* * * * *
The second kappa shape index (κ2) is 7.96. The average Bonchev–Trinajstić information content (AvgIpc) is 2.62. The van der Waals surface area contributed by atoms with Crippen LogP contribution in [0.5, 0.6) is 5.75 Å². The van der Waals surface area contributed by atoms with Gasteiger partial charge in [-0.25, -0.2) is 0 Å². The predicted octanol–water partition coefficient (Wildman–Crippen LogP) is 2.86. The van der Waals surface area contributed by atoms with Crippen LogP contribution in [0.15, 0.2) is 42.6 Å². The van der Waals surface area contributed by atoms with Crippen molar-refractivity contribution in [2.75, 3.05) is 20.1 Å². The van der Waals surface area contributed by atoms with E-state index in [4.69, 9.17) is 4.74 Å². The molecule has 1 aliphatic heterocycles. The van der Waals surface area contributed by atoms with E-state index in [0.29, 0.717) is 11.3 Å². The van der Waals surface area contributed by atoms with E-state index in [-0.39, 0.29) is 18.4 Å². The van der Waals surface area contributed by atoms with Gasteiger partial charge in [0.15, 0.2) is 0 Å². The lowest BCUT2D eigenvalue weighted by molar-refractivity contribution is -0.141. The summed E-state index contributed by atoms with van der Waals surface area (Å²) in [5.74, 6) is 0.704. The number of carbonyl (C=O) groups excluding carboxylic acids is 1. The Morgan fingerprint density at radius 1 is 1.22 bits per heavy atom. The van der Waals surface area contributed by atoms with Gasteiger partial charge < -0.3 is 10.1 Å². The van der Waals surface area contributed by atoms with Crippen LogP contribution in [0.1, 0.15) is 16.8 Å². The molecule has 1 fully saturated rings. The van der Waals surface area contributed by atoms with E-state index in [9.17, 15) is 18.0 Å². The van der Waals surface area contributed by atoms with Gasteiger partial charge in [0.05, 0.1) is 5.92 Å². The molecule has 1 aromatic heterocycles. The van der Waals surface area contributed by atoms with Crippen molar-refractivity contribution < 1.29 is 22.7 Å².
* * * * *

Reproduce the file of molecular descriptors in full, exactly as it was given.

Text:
The second kappa shape index (κ2) is 7.96. The average Bonchev–Trinajstić information content (AvgIpc) is 2.62. The van der Waals surface area contributed by atoms with Crippen LogP contribution in [0.5, 0.6) is 5.75 Å². The van der Waals surface area contributed by atoms with Gasteiger partial charge in [-0.25, -0.2) is 0 Å². The predicted octanol–water partition coefficient (Wildman–Crippen LogP) is 2.86. The van der Waals surface area contributed by atoms with Crippen LogP contribution in [0.15, 0.2) is 42.6 Å². The van der Waals surface area contributed by atoms with Crippen molar-refractivity contribution in [2.75, 3.05) is 20.1 Å². The van der Waals surface area contributed by atoms with E-state index in [4.69, 9.17) is 4.74 Å². The molecule has 1 aliphatic heterocycles. The van der Waals surface area contributed by atoms with E-state index in [0.29, 0.717) is 11.3 Å². The van der Waals surface area contributed by atoms with E-state index in [-0.39, 0.29) is 18.4 Å². The van der Waals surface area contributed by atoms with Gasteiger partial charge in [0.15, 0.2) is 0 Å². The lowest BCUT2D eigenvalue weighted by molar-refractivity contribution is -0.141. The summed E-state index contributed by atoms with van der Waals surface area (Å²) in [5.74, 6) is 0.704. The number of carbonyl (C=O) groups excluding carboxylic acids is 1. The Morgan fingerprint density at radius 1 is 1.22 bits per heavy atom. The van der Waals surface area contributed by atoms with Gasteiger partial charge < -0.3 is 10.1 Å². The van der Waals surface area contributed by atoms with Crippen LogP contribution in [0.1, 0.15) is 16.8 Å². The molecule has 1 fully saturated rings. The van der Waals surface area contributed by atoms with E-state index in [9.17, 15) is 18.0 Å². The van der Waals surface area contributed by atoms with Gasteiger partial charge in [0.05, 0.1) is 5.92 Å². The molecule has 1 aromatic heterocycles. The van der Waals surface area contributed by atoms with Crippen molar-refractivity contribution < 1.29 is 22.7 Å².